A bill calling for $9 billion over the next two years for schools in Texas has moved to the state House.

House Bill 3, filed by Rep. Dan Huberty of Houston, was approved unanimously Tuesday by the House Committee on Public Education. The bill would spend $6 billion for increased funding to low-income students, and updates to the school finance formula.  In addition, another $3 billion would drop property tax rates for many school districts by at least 4 cents per $100 valuation.

The bill was revised after a public hearing last week, removing a provision which would have given teachers extra pay if they performed better. Teachers groups expressed concerns on how teacher performance would be evaluated, with many worrying it would be based on how well students did on the State of Texas Assessments of Academic Readiness (STAAR) Test.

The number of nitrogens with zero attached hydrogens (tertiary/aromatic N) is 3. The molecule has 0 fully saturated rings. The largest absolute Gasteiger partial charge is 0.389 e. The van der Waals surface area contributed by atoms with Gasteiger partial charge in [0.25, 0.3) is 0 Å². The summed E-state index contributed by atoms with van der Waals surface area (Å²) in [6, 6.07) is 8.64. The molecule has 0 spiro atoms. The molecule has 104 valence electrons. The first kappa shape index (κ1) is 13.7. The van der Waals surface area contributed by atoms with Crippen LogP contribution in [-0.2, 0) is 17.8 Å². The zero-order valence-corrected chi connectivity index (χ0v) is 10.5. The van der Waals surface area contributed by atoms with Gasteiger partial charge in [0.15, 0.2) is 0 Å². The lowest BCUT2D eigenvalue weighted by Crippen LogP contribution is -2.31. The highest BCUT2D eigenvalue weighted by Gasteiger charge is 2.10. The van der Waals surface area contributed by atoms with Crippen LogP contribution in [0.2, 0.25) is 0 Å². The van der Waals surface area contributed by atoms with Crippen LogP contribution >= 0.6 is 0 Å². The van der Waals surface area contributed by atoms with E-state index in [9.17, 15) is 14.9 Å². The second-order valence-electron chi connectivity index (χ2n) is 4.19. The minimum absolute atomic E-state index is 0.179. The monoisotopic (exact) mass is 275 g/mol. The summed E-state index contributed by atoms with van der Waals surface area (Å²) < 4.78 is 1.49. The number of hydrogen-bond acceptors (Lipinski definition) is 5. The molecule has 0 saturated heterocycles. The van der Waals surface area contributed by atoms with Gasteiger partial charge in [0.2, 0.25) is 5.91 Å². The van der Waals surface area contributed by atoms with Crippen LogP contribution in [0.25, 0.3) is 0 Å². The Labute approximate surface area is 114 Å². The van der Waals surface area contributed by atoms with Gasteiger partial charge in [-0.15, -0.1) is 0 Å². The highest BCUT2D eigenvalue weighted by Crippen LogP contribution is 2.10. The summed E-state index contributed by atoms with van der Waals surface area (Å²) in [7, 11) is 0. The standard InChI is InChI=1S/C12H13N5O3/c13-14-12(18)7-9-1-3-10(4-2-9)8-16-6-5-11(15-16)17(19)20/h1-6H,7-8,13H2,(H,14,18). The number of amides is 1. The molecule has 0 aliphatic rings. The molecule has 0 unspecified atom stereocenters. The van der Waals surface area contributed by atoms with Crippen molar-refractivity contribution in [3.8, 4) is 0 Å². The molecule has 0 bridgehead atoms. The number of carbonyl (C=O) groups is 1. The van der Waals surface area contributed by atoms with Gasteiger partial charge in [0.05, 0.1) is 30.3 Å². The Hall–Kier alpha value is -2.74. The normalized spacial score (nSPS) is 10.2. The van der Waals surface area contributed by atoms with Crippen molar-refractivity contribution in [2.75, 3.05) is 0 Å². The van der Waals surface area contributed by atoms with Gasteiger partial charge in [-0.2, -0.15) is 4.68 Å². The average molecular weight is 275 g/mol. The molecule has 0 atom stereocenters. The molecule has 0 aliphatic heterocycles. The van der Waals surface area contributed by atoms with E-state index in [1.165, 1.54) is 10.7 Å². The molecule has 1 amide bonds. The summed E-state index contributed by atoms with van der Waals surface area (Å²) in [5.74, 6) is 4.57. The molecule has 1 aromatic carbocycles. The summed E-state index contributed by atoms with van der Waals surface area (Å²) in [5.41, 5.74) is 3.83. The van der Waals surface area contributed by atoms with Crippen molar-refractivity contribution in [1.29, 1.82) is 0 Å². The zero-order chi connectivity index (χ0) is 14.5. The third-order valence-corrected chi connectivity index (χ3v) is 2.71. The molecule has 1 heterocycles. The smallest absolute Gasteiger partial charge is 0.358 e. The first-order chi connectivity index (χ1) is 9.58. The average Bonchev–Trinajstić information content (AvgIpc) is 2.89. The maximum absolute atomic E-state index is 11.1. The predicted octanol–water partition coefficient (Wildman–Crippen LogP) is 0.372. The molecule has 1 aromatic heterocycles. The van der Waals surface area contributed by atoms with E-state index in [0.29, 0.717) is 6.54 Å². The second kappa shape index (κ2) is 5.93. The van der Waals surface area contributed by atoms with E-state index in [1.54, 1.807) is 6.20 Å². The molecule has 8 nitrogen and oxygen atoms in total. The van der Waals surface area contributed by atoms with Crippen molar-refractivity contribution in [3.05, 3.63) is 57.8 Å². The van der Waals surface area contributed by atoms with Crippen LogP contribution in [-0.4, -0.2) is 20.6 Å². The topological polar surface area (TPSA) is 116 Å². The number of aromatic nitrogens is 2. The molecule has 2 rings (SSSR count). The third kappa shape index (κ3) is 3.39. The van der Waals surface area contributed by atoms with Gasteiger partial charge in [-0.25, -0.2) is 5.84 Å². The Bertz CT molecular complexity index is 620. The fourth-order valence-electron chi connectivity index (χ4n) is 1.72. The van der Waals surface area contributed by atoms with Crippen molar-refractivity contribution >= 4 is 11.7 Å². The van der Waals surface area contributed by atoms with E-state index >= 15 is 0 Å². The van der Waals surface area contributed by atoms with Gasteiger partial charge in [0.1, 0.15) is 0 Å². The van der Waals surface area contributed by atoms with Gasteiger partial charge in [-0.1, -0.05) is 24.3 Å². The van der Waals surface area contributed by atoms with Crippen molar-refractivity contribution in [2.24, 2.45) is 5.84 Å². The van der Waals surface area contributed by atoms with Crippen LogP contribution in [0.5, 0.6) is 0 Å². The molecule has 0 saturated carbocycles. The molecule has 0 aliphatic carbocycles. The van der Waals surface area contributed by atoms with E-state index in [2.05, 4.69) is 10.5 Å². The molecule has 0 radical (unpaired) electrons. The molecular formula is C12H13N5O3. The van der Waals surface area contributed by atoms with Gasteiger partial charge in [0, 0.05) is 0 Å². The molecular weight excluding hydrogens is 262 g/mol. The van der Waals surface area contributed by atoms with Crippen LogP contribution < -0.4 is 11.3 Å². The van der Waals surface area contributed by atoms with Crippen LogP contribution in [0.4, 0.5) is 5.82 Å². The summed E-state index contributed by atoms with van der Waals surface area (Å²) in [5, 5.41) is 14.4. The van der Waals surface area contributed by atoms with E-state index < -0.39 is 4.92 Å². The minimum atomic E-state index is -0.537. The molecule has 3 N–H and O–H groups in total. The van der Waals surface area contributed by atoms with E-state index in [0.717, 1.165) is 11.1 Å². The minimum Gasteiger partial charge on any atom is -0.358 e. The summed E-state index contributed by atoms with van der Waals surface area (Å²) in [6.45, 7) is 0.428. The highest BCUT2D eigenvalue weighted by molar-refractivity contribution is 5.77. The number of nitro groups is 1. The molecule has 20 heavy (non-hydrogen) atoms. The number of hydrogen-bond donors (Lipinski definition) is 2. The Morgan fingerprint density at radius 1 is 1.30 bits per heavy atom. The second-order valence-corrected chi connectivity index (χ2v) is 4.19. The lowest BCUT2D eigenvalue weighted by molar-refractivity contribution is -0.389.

The bill was also changed so that the Texas Education Agency would have less authority in making certain school finance decisions.

Among other things, HB 3 would give districts more funding to pay teachers who work in areas with a shortage of teachers, at rural campuses, or at “high needs” campuses. The bill also looks to establish funding for dyslexic students, increase funds for dual language programs, expands career and technology funding to the sixth and seventh grades, and provides funds for full-day prekindergarten.

Numerous members of the House have already indicated their approval of the bill. It does not include a teacher pay raise across the board, with House officials saying that decision should be left to the school districts.  The Senate has already unanimously passed a bill dedicating $3.9 billion toward $5,000 raises for full-time classroom teachers and librarians.

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